JOHNSTOWN, Pa.—Two brothers who co-owned a western Pennsylvania high-tech defense contracting firm championed by the late U.S. Rep John Murtha pleaded guilty to major fraud against the federal government and conspiring to avoid paying income taxes.

William Kuchera, 58, and Ronald Kuchera, 51, each face 30 to 37 months in federal prison when they're sentenced Oct. 7. Each will also wind up paying more than $1.5 million in fines, restitution and forfeitures stemming from the scheme involving Kuchera Defense Systems, Inc. of Windber.

Their company was paid $650,000 to produce high-tech defense components for an unmanned Humvee project meant to help ground troops coordinate air cover and eliminate friendly-fire casualties. Instead, the Kuchera brothers kept the money but produced nothing, while kicking back more than $200,000 to prime contractor, Coherent Systems International Inc. Coherent's founder, Richard Ianieri, is serving five years' probation for the scheme involving an $8.2 million contract obtained by a Murtha earmark.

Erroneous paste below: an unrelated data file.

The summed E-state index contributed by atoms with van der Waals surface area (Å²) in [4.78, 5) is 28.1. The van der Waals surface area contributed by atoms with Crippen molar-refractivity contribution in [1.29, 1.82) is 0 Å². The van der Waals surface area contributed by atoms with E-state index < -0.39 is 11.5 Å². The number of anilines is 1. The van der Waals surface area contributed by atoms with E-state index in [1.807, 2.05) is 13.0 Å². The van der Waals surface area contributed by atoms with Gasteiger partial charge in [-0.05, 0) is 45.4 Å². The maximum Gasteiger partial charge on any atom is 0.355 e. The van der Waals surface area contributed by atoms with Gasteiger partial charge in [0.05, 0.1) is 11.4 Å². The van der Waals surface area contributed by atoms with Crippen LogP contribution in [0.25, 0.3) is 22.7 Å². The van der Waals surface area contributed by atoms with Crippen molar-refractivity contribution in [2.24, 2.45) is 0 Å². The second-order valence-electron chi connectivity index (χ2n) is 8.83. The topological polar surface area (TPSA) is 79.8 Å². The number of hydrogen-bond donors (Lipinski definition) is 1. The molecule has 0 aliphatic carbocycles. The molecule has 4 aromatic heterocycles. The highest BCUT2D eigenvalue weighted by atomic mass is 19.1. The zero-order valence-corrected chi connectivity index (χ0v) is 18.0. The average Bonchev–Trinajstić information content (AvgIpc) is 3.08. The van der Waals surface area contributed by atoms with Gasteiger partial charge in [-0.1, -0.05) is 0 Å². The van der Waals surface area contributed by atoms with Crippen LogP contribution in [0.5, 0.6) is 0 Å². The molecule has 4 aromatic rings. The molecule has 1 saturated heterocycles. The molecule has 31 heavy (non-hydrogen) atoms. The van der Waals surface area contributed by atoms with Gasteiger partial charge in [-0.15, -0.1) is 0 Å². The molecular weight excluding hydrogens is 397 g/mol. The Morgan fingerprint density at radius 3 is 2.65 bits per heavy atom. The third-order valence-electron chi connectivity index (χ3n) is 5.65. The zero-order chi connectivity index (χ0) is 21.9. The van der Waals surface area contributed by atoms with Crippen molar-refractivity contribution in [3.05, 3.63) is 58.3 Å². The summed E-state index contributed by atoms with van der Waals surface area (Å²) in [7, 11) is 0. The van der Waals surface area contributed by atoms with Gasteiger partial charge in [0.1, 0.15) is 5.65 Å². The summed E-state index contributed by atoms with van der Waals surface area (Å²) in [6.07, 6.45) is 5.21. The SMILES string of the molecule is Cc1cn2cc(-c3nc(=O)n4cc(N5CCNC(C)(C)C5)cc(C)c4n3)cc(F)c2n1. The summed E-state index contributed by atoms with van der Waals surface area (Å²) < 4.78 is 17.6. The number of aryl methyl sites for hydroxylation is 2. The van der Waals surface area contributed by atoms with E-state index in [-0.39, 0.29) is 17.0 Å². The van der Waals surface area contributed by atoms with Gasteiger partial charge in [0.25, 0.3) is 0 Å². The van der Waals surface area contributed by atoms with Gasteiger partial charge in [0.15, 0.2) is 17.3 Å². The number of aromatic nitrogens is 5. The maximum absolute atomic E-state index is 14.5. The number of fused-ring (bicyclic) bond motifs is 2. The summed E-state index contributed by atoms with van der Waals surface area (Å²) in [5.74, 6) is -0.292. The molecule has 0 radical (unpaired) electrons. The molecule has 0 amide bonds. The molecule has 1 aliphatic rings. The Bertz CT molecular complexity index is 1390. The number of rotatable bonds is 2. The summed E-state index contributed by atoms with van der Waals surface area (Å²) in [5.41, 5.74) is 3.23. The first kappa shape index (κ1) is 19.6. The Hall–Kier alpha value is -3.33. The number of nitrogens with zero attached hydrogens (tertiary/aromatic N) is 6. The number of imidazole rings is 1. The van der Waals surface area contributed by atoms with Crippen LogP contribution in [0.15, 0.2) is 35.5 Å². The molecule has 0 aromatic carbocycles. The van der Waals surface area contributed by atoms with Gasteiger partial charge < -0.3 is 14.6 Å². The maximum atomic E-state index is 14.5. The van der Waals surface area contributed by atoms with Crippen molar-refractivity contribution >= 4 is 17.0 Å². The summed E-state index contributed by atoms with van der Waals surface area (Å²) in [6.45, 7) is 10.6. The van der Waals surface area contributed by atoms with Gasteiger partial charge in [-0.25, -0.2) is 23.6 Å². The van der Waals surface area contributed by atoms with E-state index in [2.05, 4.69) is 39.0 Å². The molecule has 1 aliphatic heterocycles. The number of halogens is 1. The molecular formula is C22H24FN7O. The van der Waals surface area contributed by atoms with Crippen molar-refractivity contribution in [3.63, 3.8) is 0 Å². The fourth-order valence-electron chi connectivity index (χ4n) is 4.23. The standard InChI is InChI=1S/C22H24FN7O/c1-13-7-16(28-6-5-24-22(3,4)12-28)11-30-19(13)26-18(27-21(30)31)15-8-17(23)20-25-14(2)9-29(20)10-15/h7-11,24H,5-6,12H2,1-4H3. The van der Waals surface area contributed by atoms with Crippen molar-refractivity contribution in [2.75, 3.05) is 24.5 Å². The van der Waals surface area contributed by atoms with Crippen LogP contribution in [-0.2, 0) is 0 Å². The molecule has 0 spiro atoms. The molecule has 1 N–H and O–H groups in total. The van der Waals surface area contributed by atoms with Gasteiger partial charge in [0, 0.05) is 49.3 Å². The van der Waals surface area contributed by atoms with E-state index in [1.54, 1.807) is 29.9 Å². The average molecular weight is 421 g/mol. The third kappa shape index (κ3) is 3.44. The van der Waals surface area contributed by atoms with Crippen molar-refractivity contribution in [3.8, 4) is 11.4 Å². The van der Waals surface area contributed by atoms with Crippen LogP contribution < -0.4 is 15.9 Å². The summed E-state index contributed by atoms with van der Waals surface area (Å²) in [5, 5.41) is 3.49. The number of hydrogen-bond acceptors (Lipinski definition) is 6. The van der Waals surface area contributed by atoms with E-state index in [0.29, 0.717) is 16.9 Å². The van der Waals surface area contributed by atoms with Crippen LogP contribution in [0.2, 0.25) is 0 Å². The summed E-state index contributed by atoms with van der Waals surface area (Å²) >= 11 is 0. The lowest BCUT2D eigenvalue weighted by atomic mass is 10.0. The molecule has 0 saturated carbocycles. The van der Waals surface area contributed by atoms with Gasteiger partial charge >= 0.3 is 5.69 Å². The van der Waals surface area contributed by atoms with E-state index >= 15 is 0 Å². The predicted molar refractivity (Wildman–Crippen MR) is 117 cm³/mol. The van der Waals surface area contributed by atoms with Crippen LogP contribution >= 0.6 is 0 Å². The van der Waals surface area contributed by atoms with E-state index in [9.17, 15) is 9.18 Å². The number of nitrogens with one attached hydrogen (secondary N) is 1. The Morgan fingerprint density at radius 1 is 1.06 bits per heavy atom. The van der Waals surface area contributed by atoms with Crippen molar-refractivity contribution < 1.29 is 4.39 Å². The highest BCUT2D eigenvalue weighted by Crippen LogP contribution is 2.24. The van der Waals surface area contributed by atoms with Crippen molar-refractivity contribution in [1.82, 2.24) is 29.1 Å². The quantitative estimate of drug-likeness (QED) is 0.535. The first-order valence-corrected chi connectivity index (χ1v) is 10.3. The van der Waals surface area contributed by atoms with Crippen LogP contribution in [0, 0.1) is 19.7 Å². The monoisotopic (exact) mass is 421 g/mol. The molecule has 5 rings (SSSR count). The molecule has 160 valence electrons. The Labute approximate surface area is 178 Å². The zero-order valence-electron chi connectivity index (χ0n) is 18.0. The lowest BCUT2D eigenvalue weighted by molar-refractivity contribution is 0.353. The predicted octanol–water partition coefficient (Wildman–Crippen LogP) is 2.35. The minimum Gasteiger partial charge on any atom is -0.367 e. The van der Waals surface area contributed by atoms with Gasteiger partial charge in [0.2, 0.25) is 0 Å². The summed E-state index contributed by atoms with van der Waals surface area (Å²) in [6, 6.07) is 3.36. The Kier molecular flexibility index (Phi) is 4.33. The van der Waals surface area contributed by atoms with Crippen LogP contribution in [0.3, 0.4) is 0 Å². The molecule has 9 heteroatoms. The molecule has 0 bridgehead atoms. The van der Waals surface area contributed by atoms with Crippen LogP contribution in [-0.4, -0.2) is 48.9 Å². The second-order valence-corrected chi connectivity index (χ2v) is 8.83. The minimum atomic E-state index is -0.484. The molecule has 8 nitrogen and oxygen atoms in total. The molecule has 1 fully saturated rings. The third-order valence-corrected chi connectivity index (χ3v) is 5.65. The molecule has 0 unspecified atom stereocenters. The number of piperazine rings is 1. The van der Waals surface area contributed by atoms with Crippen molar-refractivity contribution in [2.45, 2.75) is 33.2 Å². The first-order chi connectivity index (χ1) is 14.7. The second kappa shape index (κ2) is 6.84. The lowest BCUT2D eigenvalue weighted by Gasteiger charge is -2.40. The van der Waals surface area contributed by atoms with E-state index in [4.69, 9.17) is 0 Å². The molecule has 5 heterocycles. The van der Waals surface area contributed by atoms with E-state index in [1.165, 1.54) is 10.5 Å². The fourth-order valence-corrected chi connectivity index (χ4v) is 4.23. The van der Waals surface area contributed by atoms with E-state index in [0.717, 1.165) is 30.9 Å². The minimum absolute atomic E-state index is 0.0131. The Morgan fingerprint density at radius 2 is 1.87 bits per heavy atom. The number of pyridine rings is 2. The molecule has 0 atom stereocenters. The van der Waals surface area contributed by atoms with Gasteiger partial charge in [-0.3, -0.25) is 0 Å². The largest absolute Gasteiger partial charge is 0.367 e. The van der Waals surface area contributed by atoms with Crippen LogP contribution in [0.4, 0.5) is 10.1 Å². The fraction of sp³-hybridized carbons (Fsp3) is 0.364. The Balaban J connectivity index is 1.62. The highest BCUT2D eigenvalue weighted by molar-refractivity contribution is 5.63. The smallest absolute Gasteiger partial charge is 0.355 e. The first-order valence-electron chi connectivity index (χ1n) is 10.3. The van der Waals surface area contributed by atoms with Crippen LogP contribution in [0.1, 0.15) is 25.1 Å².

Murtha died of complications from gallbladder surgery in February 2010, 15 days before Ianieri pleaded guilty, was sentenced and agreed to cooperate in the Kuchera investigation.

Federal prosecutors in Florida said Ianieri got the earmarked contract after hiring a lobbying firm that employed Murtha's brother. FedSpending.org, a website that tracks government money, reported that Kuchera Defense Systems and Coherent had been awarded more than $50 million apiece in defense work since 2000. Murtha, in an April 2006 news release, said Coherent and Kuchera Defense Systems were working "virtually as one company" on $30 million worth of contracts he helped them land.

Defense attorneys Stanton Levenson and J. Alan Johnson said they'll ask for less than the prison sentence spelled out by federal guidelines, because they contend the Kucheras did a lot of good and are paying, financially, for their crimes.

"Their company has produced world-class equipment for the military," Johnson said, adding that the Kucheras employed hundreds of people—including large numbers with disabilities—and aided many charities before they were forced to sell their businesses during the investigation.

"Today we saw one side of the story, but there's another side," Johnson said.